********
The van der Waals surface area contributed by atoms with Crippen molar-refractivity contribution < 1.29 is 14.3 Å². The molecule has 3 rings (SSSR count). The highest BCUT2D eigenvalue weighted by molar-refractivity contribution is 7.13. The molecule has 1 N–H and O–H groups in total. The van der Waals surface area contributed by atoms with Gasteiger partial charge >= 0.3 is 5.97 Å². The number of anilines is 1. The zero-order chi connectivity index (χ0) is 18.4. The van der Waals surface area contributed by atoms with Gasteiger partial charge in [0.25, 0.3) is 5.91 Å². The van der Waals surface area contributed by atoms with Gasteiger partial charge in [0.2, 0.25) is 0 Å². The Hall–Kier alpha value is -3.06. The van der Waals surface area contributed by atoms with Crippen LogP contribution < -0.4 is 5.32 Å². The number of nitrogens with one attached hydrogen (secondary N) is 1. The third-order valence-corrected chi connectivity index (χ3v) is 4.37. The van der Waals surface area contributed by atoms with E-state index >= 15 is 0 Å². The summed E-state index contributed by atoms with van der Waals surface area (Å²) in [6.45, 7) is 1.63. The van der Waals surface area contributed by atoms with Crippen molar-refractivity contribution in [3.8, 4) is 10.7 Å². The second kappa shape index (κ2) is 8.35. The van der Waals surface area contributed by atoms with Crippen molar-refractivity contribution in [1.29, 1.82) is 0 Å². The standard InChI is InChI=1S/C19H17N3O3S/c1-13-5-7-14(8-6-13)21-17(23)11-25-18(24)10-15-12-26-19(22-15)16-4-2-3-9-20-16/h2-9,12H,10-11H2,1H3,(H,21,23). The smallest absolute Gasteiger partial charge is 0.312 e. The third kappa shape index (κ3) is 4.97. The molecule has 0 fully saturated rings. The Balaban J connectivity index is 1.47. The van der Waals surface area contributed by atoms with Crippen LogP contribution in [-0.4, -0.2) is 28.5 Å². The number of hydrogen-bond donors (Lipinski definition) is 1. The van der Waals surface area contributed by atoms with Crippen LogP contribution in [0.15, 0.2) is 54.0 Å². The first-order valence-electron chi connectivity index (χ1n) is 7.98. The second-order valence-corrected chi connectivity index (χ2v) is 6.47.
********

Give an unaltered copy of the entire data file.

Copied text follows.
The van der Waals surface area contributed by atoms with Crippen molar-refractivity contribution < 1.29 is 14.3 Å². The molecule has 3 rings (SSSR count). The highest BCUT2D eigenvalue weighted by molar-refractivity contribution is 7.13. The molecule has 1 N–H and O–H groups in total. The van der Waals surface area contributed by atoms with Gasteiger partial charge >= 0.3 is 5.97 Å². The number of anilines is 1. The zero-order chi connectivity index (χ0) is 18.4. The van der Waals surface area contributed by atoms with Gasteiger partial charge in [0.25, 0.3) is 5.91 Å². The van der Waals surface area contributed by atoms with Gasteiger partial charge in [0.2, 0.25) is 0 Å². The Hall–Kier alpha value is -3.06. The van der Waals surface area contributed by atoms with Crippen LogP contribution < -0.4 is 5.32 Å². The number of nitrogens with one attached hydrogen (secondary N) is 1. The third-order valence-corrected chi connectivity index (χ3v) is 4.37. The van der Waals surface area contributed by atoms with E-state index >= 15 is 0 Å². The summed E-state index contributed by atoms with van der Waals surface area (Å²) in [6.45, 7) is 1.63. The van der Waals surface area contributed by atoms with Crippen molar-refractivity contribution in [3.8, 4) is 10.7 Å². The second kappa shape index (κ2) is 8.35. The van der Waals surface area contributed by atoms with Crippen molar-refractivity contribution in [1.29, 1.82) is 0 Å². The standard InChI is InChI=1S/C19H17N3O3S/c1-13-5-7-14(8-6-13)21-17(23)11-25-18(24)10-15-12-26-19(22-15)16-4-2-3-9-20-16/h2-9,12H,10-11H2,1H3,(H,21,23). The smallest absolute Gasteiger partial charge is 0.312 e. The third kappa shape index (κ3) is 4.97. The molecule has 0 fully saturated rings. The Balaban J connectivity index is 1.47. The van der Waals surface area contributed by atoms with Crippen LogP contribution in [-0.4, -0.2) is 28.5 Å². The number of hydrogen-bond donors (Lipinski definition) is 1. The van der Waals surface area contributed by atoms with Crippen LogP contribution in [0.15, 0.2) is 54.0 Å². The first-order valence-electron chi connectivity index (χ1n) is 7.98. The second-order valence-corrected chi connectivity index (χ2v) is 6.47.